There’s an unseen factor in Saddleback Church’s growth that most people overlook – church unity. God blesses a unified church. Many churches have tremendous potential, but they never achieve what God desires because the members spend all their time fighting with one another. All of the energy is focused inward.
The Bible talks more about unity of the church than it does about either heaven or hell. It’s that important. Churches are made up of people, and there are no perfect people. So people get into conflict with each other. As pastors, we need to learn how to deal with those situations. Specifically, we’re called to do these six things when disunity threatens our church.
1. Avoid situations that cause arguments.
The Bible says in 2 Timothy 2:23-24, “Don’t have anything to do with foolish and stupid arguments, because you know they produce quarrels. And the Lord’s servant must not quarrel; instead, he must be kind to everyone, able to teach, not resentful” (NIV). Pastors should avoid causing arguments. As a leader you need to set the example for your whole church on this issue. When a minor argument comes along, refuse to get in the middle of it. You don’t need to have an opinion on everything. Some discussions don’t deserve your participation. Focus your conversation on topics that matter.
2. Teach troublemakers to repent.
Second Timothy 2:25-26 says, “Those who oppose [the pastor] he must gently instruct, in the hope that God will grant them repentance leading them to a knowledge of the truth, and that they will come to their senses and escape from the trap of the devil, who has taken them captive to do his will” (NIV). Most pastors don’t like confrontations. But we can’t run from them. As the pastor, you must gently instruct those creating dissention and opposing the teaching in the church.
3. Warn those causing trouble that their negative words hurt others.
Second Timothy 2:14 says, “Keep reminding them of these things. Warn them before God against quarreling about words. It is of no value and only ruins those who listen” (NIV). People need to know that their words have consequences.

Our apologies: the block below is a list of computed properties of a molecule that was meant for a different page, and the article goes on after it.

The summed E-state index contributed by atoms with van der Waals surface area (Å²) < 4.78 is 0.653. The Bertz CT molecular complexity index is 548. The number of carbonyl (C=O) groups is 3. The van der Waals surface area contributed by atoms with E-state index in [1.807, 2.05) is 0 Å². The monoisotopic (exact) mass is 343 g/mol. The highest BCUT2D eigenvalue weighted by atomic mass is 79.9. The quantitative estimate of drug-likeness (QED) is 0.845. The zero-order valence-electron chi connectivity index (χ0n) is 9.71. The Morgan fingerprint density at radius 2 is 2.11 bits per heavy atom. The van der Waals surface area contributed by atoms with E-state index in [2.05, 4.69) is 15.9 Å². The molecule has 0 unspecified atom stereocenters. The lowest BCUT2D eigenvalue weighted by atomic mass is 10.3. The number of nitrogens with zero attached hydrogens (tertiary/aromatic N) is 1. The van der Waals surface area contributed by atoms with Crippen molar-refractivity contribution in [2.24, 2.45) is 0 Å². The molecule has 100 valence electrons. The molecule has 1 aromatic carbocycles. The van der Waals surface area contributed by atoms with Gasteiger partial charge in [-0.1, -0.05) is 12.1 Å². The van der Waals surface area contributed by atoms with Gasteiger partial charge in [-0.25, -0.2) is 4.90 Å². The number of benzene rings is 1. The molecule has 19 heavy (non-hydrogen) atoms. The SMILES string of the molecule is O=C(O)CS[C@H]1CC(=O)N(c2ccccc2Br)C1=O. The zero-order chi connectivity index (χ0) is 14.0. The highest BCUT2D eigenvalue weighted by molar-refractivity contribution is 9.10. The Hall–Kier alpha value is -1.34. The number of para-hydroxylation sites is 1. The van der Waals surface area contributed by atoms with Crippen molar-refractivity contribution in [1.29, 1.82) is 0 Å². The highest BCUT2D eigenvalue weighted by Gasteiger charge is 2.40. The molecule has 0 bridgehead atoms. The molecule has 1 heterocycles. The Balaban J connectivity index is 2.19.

4. Make a plea for harmony and unity.
Paul did this in Philippians 4:2. He said, “I plead with Euodia and I plead with Syntyche to agree with each other in the Lord” (NIV). There were two very strong willed women in the church named Euodias and Syntyche who were causing so much friction in the church that Paul’s plea for them to stay united is in the Bible. Fighting in a church doesn’t just affect the combatants; it influences the whole church as people start taking sides. Just like Paul did, at times, you’ll need to make a plea for unity directly to those causing problems.
5. Rebuke with authority if necessary.
Paul says in Titus 2:15-3:1, “These, then, are the things you should teach. Encourage and rebuke with all authority. Do not let anyone despise you. Remind the people to be subject to rulers and authorities, to be obedient, to be ready to do whatever is good.” You may need to confront the contentious person as well.
6. Remove them from the church if they ignore two warnings.
Titus 3:10-11 says, “Warn a divisive person once, and then warn him a second time. After that, have nothing to do with him. You may be sure that such a man is warped and sinful; he is self-condemned.” No pastor wants to do this, but as a last resort you may need to remove the contentious person from the church. You’ve got to protect the unity of your church. If that means getting rid of troublemakers, do it.
The Bible teaches that as the church grows, Satan will do everything he can to cause division. Even well-meaning people, even believers, can be used as tools of Satan to hurt the body of Christ. As pastors, as shepherds of God’s people, it’s our job to protect our congregations from Satan’s greatest weapon – disunity. It’s not always easy, but it’s what we’ve been called to do.